Exercise is great for bodybuilding, mood, and other mental health as it reduces the risk and manages certain illnesses. However, can it help when it comes to Alzheimer’s disease? Exercise has shown to be great at brain stimulation, helping individuals keep their minds sharp. Alzheimer’s disease affects the body and, even more so, the mind. The majority of the cases of dementia in older persons are attributed to Alzheimer’s disease. Memory loss is hard on the patient, caregivers, and loved ones. Therefore, preventing Alzheimer’s or managing it for people already suffering from it is necessary.

Experts have recommended many practices to help prevent the significant effect of Alzheimer’s disease – memory loss. However, not many have been successful, with some offering minimal results.Exercise is one of the practices that many claims can prevent memory loss. But how true is this, and what can you do to protect yourself and your loved ones? Read on to find out.

Can Exercise Prevent Memory Loss?

Exercising several times a week stimulates the brain. It boosts thinking capacity, reasoning, judgment, and memory. These activities help to prevent Alzheimer’s disease in old age. They can also improve memory in people suffering from mild symptoms of Alzheimer’s.

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Several studies have shown that physical activity helps boost brain activity and combats mental function decline in old age. It goes beyond preventing memory loss. Besides this, exercise has positive effects on Alzheimer’s, like depression. Even though more studies will be required to show the extent to which exercise can go into preventing memory loss. However, for Alzheimer’s patients, there has been a clear correlation between consistent physical activity and reduced risk of Alzheimer’s in totality.

How Exercise Prevents Memory Loss

Synapses make it easy to absorb information and keep long-term memories. Brain-derived neurotrophic factor (BDNF) increases synaptogenesis in the brain. Synaptogenesis is in charge of forming new synapses that improve learning and memory. When you exercise, you improve brain-derived neurotrophic factors and other molecular targets in the brain.

Studies have shown that exercise affects the brain in many ways, helping the path in charge of memory and learning. Sometimes, memory loss in Alzheimer’s is enhanced by the other effects of Alzheimer’s, like anxiety and lack of sleep. Therefore, exercising can indirectly help memory loss by attacking these other effects of Alzheimer’s. It helps by better and more extended sleeping periods, reducing stress, and improving mood.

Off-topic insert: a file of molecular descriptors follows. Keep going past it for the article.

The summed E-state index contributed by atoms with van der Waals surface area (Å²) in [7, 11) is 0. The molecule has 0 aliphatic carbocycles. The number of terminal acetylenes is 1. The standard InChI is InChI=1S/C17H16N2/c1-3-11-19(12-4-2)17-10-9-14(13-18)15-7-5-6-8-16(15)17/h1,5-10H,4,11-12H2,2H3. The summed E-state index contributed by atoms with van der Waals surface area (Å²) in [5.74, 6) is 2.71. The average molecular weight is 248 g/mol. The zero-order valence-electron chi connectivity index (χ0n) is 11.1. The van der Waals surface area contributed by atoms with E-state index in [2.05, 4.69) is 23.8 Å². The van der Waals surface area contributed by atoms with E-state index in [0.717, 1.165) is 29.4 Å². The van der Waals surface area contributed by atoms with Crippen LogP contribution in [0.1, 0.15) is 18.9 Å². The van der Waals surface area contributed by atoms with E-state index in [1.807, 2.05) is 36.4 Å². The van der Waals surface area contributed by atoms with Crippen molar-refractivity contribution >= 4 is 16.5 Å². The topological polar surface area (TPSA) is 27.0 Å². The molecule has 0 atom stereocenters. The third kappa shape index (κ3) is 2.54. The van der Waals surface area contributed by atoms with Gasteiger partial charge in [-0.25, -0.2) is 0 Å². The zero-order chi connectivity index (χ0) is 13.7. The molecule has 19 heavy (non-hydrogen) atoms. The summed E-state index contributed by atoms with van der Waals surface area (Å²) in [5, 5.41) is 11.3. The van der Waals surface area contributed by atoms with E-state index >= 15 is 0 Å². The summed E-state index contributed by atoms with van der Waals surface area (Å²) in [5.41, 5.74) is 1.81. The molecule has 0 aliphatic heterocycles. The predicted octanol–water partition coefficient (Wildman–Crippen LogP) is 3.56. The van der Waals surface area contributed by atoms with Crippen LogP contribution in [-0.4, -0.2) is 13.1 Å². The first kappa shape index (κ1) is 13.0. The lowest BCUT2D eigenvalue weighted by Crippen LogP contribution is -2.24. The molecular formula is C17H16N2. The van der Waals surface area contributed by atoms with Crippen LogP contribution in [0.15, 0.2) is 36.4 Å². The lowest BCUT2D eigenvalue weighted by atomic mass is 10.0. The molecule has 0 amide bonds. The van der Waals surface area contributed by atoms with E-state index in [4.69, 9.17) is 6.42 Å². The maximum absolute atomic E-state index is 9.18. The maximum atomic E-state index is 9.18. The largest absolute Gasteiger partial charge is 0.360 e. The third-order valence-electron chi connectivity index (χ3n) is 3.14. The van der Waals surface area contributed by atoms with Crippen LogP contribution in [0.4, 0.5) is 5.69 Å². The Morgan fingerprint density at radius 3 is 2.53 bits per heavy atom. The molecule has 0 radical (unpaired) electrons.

What Type of Exercise is Best for Improving Memory Loss?

Generally, consistent physical activity can help prevent memory loss. Whereas some activities stimulate the brain’s memory path more than others.

Unfortunately, research in this space has been minimal. However, with time, we’re sure to get more insights into exercises to prevent memory loss. So, if you’re seeking exercise in your routine, here are some of the best for memory improvement:

Walking: Experts have shown that walking and other aerobic exercises increase the heart rate for a longer period. It helps memory stimulation in the brain.

Tai chi: This martial art exercise involves slow but focused movement and various learning skills. Tai chi boosts the executive function path of the brain, which contains memory and attention. Further, it is also considered to have memory stimulation abilities.

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Weight training: Form is just as important in weight training as you want to keep consistency to see results. The hippocampus is energized and boosted with consistent weight training.

Dancing: regular dancing routines significantly reduces the risk of dementia. The good thing about dancing is that it is fun and less stressful than the other exercises on this list.

Final Thoughts

Dementia is one of the major effects of Alzheimer’s, with patients losing most of their long-term memory. The effect can be devastating for many, including caregivers and loved ones. Alzheimer’s disease causes everybody involved a lot of emotional, mental, and financial stress. Regular exercise can help reduce the risk of memory loss and even improve memory for people already suffering from the disease.